Get men­tally ill Coloradans the treat­ment they need

The Denver Post - - OPINION - By Krista Kafer

Over the past few weeks, Colorado pub­lic de­fend­ers have filed 64 re­quests to re­move men­tally ill peo­ple from jails around the state. Deemed in­com­pe­tent to stand trial, th­ese in­di­vid­u­als must await treat­ment be­fore their cases can con­tinue. Many are be­ing held for low-level of­fenses and would have had their day in court by now if they were men­tally com­pe­tent. In­stead they are be­ing held in jail with­out a con­vic­tion.

The Colorado De­part­ment of Hu­man Ser­vices is sup­posed to get such in­di­vid­u­als into treat­ment within 28 days of be­ing de­clared in­com­pe­tent to stand trial but of­fi­cials claim there is not enough fa­cil­ity space to take them. One man has spent 270 days in jail await­ing treat­ment. Th­ese men­tally ill men and women need ac­cess to treat­ment not only so their cases can be ad­ju­di­cated but be­cause they need help and can­not help them­selves.

Over the past year, a grow­ing aware­ness of the prob­lem of se­vere men­tal ill­ness has led to leg­isla­tive ac­tion. Dur­ing the 2018 ses­sion, the Colorado Gen­eral As­sem­bly passed a bi­par­ti­san bill to es­tab­lish a statewide pro­gram to help in­di­vid­u­als in cri­sis get treat­ment af­ter a 72 hour in­vol­un­tary men­tal health hold in a hos­pi­tal. In Novem­ber, Den­ver vot­ers passed a .25 cent sales tax for men­tal health and ad­dic­tion treat­ment ser­vices. Th­ese are good steps but more ac­tion is needed be­cause there are peo­ple with se­vere men­tal ill­ness lan­guish­ing in jails and on the streets.

In 2019, the state leg­is­la­ture should more ad­e­quately fund in-pa­tient and other men­tal health ser­vices for men­tally ill Coloradans. Ad­di­tion­ally, leg­is­la­tors should con­sider how to en­sure men­tally ill per­sons in jail re­ceive timely treat­ment to re­store com­pe­tency so their court cases can move for­ward and men­tal health ser­vices are avail­able for those who are con­victed and serv­ing time. Lastly, the Gen­eral As­sem­bly should re­view the le­gal cri­te­ria for in­vol­un­tar­ily com­mit­ment. It may be too dif­fi­cult to get peo­ple into in­pa­tient fa­cil­i­ties in the first place, leav­ing them vul­ner­a­ble to life on the street and in jail.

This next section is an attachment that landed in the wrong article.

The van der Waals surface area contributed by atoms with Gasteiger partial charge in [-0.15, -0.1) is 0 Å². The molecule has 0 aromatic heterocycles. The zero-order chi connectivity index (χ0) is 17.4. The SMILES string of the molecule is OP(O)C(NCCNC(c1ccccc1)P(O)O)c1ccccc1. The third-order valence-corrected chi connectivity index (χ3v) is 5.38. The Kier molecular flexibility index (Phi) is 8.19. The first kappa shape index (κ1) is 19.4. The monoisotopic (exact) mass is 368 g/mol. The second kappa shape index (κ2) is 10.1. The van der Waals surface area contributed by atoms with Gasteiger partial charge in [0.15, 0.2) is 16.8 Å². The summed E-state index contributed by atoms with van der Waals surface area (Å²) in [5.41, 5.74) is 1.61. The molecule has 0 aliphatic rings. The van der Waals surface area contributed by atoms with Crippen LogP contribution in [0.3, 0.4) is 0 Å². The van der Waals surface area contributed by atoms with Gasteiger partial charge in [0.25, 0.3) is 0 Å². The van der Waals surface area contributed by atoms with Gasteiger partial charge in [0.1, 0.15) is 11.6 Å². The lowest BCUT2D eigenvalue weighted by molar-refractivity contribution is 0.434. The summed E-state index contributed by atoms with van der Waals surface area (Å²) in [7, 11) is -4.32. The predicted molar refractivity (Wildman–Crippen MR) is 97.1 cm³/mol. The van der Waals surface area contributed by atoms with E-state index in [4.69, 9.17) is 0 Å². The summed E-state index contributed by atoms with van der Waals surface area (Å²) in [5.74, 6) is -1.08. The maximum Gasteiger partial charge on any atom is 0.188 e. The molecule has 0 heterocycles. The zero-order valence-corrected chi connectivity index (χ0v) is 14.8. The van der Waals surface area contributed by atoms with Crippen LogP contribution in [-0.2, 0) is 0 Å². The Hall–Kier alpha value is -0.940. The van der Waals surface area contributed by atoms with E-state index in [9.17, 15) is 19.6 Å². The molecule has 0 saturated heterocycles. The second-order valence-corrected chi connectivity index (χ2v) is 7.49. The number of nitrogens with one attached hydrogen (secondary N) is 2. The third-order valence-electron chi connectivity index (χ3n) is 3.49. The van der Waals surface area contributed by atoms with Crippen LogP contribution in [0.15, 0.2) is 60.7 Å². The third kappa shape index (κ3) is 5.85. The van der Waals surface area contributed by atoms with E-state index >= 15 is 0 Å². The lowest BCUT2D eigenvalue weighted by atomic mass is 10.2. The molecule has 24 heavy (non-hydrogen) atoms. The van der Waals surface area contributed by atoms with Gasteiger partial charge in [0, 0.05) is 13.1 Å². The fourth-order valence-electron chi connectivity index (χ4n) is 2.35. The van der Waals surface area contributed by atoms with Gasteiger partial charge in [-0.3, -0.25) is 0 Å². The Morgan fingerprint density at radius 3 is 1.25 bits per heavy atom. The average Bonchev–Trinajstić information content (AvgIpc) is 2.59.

Un­der cur­rent law, in­di­vid­u­als can be in­vol­un­tar­ily com­mit­ted for up to 72 hours if they are deemed a dan­ger to them­selves or oth­ers.

A per­son deemed “gravely dis­abled” be­cause his men­tal state se­ri­ously ham­pers his abil­ity to care for him­self can also be com­mit­ted. Cer­ti­fi­ca­tion by a court is re­quired for com­mit­ments of three months or longer. The court can also man­date out­pa­tient ser­vices.

Ac­cord­ing to a re­cent 9 News in­ves­ti­ga­tion, some 35,000 peo­ple were placed on a 72 hour in­vol­un­tary men­tal health hold last year. An­other 5,000 ex­pe­ri­enced more than one in­vol­un­tary hos­pi­tal stay and 86 in­di­vid­u­als were held six or more times. This sug­gests that some pa­tients need more than 72 hours of in­pa­tient care.

Some par­ents of schiz­o­phrenic and se­verely bipo­lar adult chil­dren main­tain that it is too dif­fi­cult to get long term in­vol­un­tary com­mit­ment for their loved ones. A se­ries of Supreme Court de­ci­sions in the 1970s be­gin­ning with O’Con­nor v. Don­ald­son made it more dif­fi­cult to in­vol­un­tar­ily com­mit men­tally ill peo­ple who are not a dan­ger to them­selves or oth­ers. The de­ci­sions were meant to curb real abuses and en­sure civil lib­er­ties. There’s a rea­son the words “men­tal asy­lum” evoke scenes from the movie One Flew Over the Cuckoo’s Nest or even grainy pho­to­graphs of Vic­to­rian era in­sti­tu­tions where un­treated men­tally ill peo­ple and in­con­ve­nient spouses were ware­housed. In­ves­ti­ga­tions of abuse in mod­ern in­sti­tu­tions add weight to the be­lief that out­pa­tient ser­vices are al­ways prefer­able to in­sti­tu­tion­al­iza­tion.

This assess­ment ig­nores the im­prove­ments made to men­tal health fa­cil­i­ties since the 1970s and the fact that not ev­ery­one who needs out­pa­tient care will seek it.

While most men­tally ill peo­ple can get the help they need from com­mu­nity sup­port and in­ten­sive out­pa­tient treat­ment, some peo­ple will live their best life in an in­sti­tu­tion. For them, the al­ter­na­tive is a life on the street comb­ing through garbage bins and oc­ca­sion­ally run­ning afoul of the law. Though tech­ni­cally free to live as they please, they are trag­i­cally bound by the chains of delu­sion.

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